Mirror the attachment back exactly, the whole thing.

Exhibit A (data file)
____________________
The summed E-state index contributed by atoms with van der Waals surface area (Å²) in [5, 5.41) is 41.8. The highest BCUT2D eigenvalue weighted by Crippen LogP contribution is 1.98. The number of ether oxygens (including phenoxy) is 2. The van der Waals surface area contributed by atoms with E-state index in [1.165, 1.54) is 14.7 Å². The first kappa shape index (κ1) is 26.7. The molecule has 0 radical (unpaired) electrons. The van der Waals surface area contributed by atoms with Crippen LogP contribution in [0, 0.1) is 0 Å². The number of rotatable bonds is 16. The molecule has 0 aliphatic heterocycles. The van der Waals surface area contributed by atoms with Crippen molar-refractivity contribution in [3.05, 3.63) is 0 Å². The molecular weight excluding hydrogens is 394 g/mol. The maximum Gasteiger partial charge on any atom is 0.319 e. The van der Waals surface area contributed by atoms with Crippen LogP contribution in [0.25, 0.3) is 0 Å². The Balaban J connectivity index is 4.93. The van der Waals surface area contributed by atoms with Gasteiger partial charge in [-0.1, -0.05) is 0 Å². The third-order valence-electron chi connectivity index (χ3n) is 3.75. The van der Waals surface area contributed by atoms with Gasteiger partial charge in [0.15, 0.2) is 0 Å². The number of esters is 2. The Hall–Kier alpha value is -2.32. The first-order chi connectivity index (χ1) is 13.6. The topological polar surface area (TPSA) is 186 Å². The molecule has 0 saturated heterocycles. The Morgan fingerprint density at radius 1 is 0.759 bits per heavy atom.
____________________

The summed E-state index contributed by atoms with van der Waals surface area (Å²) in [5, 5.41) is 41.8. The highest BCUT2D eigenvalue weighted by Crippen LogP contribution is 1.98. The number of ether oxygens (including phenoxy) is 2. The van der Waals surface area contributed by atoms with E-state index in [1.165, 1.54) is 14.7 Å². The first kappa shape index (κ1) is 26.7. The molecule has 0 radical (unpaired) electrons. The van der Waals surface area contributed by atoms with Crippen LogP contribution in [0, 0.1) is 0 Å². The number of rotatable bonds is 16. The molecule has 0 aliphatic heterocycles. The van der Waals surface area contributed by atoms with Crippen molar-refractivity contribution in [3.05, 3.63) is 0 Å². The molecular weight excluding hydrogens is 394 g/mol. The maximum Gasteiger partial charge on any atom is 0.319 e. The van der Waals surface area contributed by atoms with Crippen LogP contribution in [0.25, 0.3) is 0 Å². The Balaban J connectivity index is 4.93. The van der Waals surface area contributed by atoms with Gasteiger partial charge in [-0.1, -0.05) is 0 Å². The third-order valence-electron chi connectivity index (χ3n) is 3.75. The van der Waals surface area contributed by atoms with Gasteiger partial charge in [0.15, 0.2) is 0 Å². The number of esters is 2. The Hall–Kier alpha value is -2.32. The first-order chi connectivity index (χ1) is 13.6. The topological polar surface area (TPSA) is 186 Å². The molecule has 0 saturated heterocycles. The Morgan fingerprint density at radius 1 is 0.759 bits per heavy atom.